Greetings in Christ,
I had a conversation with a person who had spent the past four years caring for a sick relative. After a long illness, their relative had died earlier this year, and this person was still recovering from loss as well as the emotional, physical and spiritual fatigue that comes with long-term caregiving. If you have been in a similar situation, you know what they were talking about. Being a caregiver is very often an act of love, but it is also demanding. There are hours on the road going to doctors and therapy. There is the constant concern about doing the best you can for the person who is ill.There is the pressure to find the time between work, family commitment and the needed care for the one who is ill. It is not surprising that caregivers often fall ill themselves, become depressed or simply don’t have the energy to do any more than what is needed to get through the day.
The most significant surprise this person discovered was that so many folk thought now that their loved one had died and their care for them at an end, that they should be back to life at 100%. It is hard to explain to someone who hasn’t gone through the experience of long-term caregiving how hard it is even to begin to feel normal. After the caregiving is over, it can take a long while to recover the emotional, spiritual and physical strength that was expended.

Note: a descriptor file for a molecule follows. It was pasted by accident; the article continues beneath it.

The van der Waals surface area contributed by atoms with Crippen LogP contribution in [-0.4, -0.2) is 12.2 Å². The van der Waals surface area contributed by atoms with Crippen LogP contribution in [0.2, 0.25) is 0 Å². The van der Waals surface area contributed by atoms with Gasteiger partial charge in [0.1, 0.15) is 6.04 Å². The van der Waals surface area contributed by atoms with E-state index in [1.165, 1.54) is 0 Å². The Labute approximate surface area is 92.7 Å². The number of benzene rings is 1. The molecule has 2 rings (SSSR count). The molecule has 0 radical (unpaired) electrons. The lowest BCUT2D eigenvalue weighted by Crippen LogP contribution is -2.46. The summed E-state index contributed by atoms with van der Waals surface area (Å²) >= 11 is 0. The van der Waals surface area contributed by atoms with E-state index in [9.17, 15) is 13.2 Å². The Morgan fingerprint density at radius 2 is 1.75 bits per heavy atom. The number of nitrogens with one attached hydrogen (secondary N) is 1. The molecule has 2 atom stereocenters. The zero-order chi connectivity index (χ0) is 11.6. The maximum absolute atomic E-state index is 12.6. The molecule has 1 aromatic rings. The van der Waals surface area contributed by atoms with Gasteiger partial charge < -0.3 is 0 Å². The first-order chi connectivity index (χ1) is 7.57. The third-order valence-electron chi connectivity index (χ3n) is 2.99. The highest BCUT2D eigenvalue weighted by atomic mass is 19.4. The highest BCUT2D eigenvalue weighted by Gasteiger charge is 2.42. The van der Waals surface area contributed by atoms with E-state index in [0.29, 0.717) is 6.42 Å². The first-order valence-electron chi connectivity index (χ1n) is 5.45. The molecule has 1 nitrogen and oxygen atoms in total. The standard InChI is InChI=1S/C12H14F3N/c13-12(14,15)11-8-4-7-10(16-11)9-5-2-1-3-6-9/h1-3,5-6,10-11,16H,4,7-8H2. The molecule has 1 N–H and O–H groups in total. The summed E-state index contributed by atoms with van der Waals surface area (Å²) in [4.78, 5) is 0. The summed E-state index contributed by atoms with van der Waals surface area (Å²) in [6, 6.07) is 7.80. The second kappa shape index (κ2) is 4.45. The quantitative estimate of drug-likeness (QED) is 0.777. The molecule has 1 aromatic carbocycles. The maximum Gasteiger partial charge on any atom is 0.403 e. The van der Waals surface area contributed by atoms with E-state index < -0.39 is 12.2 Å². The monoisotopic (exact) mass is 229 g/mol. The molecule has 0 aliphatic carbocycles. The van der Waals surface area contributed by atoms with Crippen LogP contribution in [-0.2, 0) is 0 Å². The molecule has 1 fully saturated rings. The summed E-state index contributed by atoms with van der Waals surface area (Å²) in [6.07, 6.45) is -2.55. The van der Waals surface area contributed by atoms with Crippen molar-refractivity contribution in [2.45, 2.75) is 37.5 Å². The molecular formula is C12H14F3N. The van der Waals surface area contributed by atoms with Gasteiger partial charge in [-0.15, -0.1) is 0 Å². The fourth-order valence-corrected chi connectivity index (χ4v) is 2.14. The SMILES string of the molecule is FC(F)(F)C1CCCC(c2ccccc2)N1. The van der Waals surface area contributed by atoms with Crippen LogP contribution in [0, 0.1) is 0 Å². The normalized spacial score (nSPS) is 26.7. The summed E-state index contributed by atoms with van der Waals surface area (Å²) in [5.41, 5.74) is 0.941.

It is essential that we give love and support to those who are dealing with chronic and life-threatening illnesses. It is also vital that we do what we can to help their caregivers. Each situation will be different requiring thoughtful and loving questions. If you make an offer of support, follow through. Too many caregivers hear, “Let me know what I can do.” only to discover the offered help wasn’t a serious offer.
Most importantly, once the need for caregiving is passed, remember that those who were the caregivers need time to heal, to become renewed and become strong again. Your love for them, your support, your willingness to give them the space they need will go a long way in helping them move forward.